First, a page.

NY State Announces Steps To 'Safely Close' Indian Point Nuclear Power Facility

New York is moving forward with its plan to dismantle and decommission the Indian Point nuclear power facility in the Hudson Valley.

A deal has been made to clean up and decommission Indian Point in the Hudson Valley.
A deal has been made to clean up and decommission Indian Point in the Hudson Valley. Photo Credit: Wikimedia Commons

Gov. Andrew Cuomo announced a joint proposal on Thursday, April 15 with Holtec International and its subsidiaries to "safely close Indian Point” located in Buchanan, in Northern Westchester near the Putnam County border.

In 2017, Entergy - the owner of Indian Point - agreed to close the last two operating units at the Indian Point site, with Unit 2 powering down in April last year and Unit 3 set to cease operation this month.

According to officials “decommissioning, the radiological clean-up and dismantling of a nuclear facility, is extremely demanding, both technically and financially.”

The agreement was negotiated between the state, Westchester County, local governments, Public Utility Law Project, Riverkeeper, Entergy, and Holtec. It is now available for public comment and will be reviewed by the State Public Service Commission during a future session.

Once approved by the Public Service Commission, Holtec will take over ownership of the power plant and responsible for the clean-up work.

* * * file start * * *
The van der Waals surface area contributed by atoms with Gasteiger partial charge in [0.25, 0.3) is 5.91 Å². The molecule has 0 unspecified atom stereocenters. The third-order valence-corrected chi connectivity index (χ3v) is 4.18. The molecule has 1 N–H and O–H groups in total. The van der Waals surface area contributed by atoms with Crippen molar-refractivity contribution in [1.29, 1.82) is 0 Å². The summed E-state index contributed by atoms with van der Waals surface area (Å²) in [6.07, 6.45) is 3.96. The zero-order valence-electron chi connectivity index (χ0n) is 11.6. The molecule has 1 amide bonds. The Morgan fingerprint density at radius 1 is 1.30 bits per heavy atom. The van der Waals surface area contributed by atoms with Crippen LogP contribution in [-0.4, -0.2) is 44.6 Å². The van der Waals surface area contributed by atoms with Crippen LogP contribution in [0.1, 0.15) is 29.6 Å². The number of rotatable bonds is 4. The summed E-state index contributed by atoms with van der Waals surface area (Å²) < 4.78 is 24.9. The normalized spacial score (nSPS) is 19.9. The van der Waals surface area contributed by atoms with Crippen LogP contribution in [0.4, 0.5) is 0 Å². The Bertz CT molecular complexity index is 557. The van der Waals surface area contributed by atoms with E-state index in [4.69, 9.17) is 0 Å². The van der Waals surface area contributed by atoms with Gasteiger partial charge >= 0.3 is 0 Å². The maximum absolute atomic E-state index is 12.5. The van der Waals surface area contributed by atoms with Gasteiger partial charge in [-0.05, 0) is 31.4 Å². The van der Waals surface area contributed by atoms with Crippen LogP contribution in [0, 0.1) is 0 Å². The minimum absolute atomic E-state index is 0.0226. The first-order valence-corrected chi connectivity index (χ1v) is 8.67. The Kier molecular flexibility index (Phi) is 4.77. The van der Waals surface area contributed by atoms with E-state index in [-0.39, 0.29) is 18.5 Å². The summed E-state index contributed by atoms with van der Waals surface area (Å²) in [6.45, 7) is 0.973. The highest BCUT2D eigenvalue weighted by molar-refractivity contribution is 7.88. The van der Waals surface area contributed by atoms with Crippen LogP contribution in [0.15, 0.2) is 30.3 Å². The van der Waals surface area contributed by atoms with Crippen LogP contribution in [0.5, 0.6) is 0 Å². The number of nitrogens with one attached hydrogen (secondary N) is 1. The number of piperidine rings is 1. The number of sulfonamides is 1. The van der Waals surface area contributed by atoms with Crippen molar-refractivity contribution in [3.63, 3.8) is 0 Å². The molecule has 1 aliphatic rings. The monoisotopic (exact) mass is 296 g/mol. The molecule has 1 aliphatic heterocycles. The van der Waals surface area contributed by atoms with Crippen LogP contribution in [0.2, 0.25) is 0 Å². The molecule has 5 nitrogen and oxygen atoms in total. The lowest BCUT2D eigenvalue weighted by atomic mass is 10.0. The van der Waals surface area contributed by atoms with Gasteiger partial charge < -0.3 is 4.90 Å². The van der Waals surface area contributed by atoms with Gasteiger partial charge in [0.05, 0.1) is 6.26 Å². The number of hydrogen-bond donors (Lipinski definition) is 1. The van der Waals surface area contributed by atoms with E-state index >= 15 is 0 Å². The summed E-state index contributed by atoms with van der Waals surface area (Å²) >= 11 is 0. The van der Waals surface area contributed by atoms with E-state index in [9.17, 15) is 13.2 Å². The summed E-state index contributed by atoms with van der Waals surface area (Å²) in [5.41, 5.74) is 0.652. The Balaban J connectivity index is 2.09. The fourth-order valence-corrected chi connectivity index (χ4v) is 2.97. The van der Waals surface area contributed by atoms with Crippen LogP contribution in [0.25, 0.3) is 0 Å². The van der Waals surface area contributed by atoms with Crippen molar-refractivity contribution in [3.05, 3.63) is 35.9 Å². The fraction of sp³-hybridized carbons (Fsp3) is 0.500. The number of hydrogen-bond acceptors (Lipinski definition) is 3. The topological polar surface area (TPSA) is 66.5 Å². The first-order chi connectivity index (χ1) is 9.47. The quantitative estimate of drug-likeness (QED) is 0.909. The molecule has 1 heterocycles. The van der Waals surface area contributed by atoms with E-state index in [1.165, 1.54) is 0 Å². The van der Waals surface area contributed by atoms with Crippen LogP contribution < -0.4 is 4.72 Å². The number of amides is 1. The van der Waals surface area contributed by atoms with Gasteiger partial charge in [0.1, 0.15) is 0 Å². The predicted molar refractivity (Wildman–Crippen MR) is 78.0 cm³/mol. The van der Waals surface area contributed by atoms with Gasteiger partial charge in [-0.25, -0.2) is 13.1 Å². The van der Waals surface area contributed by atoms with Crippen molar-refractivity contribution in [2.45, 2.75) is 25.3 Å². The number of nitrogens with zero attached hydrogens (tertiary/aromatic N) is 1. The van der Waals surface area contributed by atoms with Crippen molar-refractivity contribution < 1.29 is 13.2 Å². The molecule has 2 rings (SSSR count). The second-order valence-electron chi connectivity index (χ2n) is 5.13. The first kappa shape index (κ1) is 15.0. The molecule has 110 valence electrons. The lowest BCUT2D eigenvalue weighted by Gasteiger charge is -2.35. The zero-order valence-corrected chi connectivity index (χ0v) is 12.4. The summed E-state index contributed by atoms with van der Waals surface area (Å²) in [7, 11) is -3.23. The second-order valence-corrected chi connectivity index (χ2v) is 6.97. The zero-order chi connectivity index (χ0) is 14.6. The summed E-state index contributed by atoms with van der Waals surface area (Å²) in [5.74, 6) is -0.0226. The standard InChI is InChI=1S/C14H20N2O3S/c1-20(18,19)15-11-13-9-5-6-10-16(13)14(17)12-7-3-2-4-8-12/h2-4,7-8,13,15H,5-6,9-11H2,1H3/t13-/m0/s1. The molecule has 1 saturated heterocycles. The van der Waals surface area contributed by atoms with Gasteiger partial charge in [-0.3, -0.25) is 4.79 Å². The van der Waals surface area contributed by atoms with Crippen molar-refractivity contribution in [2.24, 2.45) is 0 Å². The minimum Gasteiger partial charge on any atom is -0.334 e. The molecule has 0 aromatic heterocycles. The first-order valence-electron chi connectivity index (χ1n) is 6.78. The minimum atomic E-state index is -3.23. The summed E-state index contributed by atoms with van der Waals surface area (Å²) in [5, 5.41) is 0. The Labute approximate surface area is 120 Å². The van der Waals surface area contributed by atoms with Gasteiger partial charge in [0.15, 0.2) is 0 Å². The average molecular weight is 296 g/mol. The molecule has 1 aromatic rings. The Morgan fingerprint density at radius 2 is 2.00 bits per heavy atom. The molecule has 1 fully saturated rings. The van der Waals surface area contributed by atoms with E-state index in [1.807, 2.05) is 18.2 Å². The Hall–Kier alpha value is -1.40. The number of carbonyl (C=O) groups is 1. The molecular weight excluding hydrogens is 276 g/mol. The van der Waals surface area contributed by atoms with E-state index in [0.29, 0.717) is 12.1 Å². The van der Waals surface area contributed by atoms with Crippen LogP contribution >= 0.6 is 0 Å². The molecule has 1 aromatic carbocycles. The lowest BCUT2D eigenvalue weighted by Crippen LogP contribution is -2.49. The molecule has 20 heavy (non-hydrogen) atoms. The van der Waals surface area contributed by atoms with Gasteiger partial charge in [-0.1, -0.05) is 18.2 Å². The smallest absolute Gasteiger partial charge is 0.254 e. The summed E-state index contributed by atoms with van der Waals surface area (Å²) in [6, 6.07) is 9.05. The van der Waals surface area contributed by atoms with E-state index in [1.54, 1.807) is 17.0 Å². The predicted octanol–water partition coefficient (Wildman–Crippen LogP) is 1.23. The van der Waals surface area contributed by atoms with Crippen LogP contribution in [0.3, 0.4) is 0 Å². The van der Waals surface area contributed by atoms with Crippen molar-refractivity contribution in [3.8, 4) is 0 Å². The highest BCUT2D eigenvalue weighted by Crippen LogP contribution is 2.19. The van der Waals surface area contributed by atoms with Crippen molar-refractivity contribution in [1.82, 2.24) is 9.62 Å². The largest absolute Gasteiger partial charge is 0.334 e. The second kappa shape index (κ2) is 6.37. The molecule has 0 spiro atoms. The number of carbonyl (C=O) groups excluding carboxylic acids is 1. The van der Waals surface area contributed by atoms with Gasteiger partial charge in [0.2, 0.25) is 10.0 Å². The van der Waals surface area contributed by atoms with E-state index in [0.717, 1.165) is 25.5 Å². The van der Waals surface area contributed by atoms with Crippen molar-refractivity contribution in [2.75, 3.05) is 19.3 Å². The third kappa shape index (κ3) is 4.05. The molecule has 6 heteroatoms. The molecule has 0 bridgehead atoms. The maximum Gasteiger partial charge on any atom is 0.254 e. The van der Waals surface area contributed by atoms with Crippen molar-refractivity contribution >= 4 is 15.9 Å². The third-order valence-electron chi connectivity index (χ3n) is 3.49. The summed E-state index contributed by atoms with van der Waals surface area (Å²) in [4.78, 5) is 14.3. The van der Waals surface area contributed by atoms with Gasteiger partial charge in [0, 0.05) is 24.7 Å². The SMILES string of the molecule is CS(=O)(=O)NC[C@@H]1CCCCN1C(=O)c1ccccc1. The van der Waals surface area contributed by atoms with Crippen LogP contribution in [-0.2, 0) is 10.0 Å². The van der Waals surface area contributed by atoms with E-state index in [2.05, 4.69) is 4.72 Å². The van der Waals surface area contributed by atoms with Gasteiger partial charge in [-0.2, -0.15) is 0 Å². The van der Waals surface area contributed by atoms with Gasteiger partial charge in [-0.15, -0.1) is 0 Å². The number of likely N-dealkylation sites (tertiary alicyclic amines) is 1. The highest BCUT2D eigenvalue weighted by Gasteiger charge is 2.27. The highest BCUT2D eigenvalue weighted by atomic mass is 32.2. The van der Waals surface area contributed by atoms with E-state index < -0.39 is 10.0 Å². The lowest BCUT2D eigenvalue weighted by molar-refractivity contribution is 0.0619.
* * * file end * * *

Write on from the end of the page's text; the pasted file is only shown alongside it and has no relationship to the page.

Under the agreement, Holtec will keep at least $400 million in a decommissioning trust fund for at least a decade, with half of the money it gets from the Department of Energy for spent fuel management costs being placed into that fund.

Of the approximately $2.4 billion of aggregated decommissioning trust funds, Holtec estimated that it will spend more than $630 million for spent fuel management alone.

That raised concerns about whether the remaining funds were adequate to conduct safe and comprehensive decommissioning at a site known to harbor substantial contamination, officials noted.

“Since my time as Attorney General I have been deeply concerned with the safety of the Indian Point nuclear power facility given its proximity to the most densely populated area in the country," Cuomo said.

"Shuttering Indian Point was, at one time, one of the main progressive causes in New York, and after years of relentless work, we've finally reached an agreement to close it safely and responsibly. This is a victory for the health and safety of New Yorkers, and moves us a big step closer to reaching our aggressive clean energy goals."

Under the agreement, Holtec must also adhere to financial and administrative provisions, including:

  • Conduct site restoration and remediation under an order on consent with the New York State Department of Environmental Conservation, which will oversee the hazardous materials cleanup at Indian Point, including through the use of an on-site monitor; 
  • Providing funding towards state and local emergency management and response; and 
  • Providing financial and project reporting to the State and the public through a website and other channels to ensure transparency regarding project status and costs. 

"Today marks a milestone in the State's sustained efforts to shut down Indian Point," New York State Department of Environmental Conservation Commissioner Basil Seggos added. "It's a victory for public safety and the millions of New Yorkers living in the shadow of this aging facility. 

"As New York State continues its transition to a safer, renewable green energy future, it's imperative that we work together to ensure the swift and safe dismantling and decommissioning of this facility." 

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